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Editing and Running a First Program

The goal of this workbook section is to show which are the tools and platforms available to edit, compile and run software applications.

Connecting to the central CERN computers

The Linux central service

The name of the central Linux service is called " LXPLUS " and in order to have access to it you must have access to the AFS and PLUS services.

To find out if you have access to LXPLUS:

  1. go to the CERN Phonebook
  2. search for your account name
  3. follow the successive links go to the Account page (accessible only from inside CERN).
  4. If the page does not have the AFS and PLUS services enabled then you have to ask your group administrator to create them for you. Here is an example of a page with the AFS and PLUS services enabled.

Connecting to the Linux central service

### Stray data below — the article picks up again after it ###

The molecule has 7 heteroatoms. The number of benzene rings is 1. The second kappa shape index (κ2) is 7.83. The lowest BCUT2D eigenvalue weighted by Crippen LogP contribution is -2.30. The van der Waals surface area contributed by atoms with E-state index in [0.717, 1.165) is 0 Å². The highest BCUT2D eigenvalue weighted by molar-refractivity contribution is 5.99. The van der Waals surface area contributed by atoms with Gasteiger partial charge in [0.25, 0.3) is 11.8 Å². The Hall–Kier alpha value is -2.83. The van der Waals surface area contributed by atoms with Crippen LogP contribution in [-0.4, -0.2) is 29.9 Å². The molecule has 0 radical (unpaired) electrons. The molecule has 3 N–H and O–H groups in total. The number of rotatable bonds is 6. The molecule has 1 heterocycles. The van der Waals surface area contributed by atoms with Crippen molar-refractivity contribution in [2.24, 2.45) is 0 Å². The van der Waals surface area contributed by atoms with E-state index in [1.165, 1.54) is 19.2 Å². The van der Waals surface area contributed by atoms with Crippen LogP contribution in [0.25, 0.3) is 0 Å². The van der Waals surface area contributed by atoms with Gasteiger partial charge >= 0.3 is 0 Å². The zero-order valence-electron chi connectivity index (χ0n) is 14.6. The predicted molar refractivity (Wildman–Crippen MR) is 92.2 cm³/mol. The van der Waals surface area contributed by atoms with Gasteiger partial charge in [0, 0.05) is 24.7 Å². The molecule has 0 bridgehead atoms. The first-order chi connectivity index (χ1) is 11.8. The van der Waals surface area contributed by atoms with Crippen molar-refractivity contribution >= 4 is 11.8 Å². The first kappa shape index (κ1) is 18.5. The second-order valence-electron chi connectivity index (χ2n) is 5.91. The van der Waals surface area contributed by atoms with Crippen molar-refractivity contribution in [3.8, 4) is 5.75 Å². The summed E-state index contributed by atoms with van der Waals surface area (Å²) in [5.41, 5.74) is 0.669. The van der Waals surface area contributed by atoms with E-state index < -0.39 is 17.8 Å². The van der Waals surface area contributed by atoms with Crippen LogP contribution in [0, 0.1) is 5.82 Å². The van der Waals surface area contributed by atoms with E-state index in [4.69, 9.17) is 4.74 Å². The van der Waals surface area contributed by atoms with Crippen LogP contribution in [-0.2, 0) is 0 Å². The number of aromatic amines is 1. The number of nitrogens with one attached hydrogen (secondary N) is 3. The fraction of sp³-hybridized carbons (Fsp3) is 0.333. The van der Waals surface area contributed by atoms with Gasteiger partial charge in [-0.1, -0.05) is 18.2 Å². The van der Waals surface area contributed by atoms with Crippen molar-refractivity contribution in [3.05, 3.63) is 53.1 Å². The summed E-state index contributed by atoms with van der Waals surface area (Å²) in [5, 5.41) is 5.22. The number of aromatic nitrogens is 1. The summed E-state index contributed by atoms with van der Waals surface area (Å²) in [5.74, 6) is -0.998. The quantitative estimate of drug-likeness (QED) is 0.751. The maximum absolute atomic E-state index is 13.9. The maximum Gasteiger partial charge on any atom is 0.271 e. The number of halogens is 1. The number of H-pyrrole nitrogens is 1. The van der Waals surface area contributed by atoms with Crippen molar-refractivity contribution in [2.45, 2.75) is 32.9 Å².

From Unix use the command ssh:
ssh your_account@lxplus.cern.ch

$ ssh aimar@lxplus.cern.ch
*******************************************************************************
*                    The LXPLUS Public Login Unix Service                     *
* http://cern.ch/ComputingRules : Govern the use of CERN computing facilities *
*******************************************************************************
aimar@lxplus.cern.ch's password: 

Enter your AFS password.

From Windows use the appilcation "putty":

  • If you do not have putty go to the PuTTY download page and download locally the file putty.exe.
  • Then double click on the putty application and enter lxplus.cern.ch as hostname.
  • The you will be prompted to login. Use your AFS username and password.

Your session should then look like this:

*******************************************************************************
*                                                                             *
*                    The LXPLUS Public Login Unix Service                     *
*                         (Scientific Linux SLC 3.0.5)                        *
*                                                                             *
*                                                                             *
* A web page containing information about this Linux version on LXPLUS:       *
*   http://cern.ch/plus/SLC3.html                                             *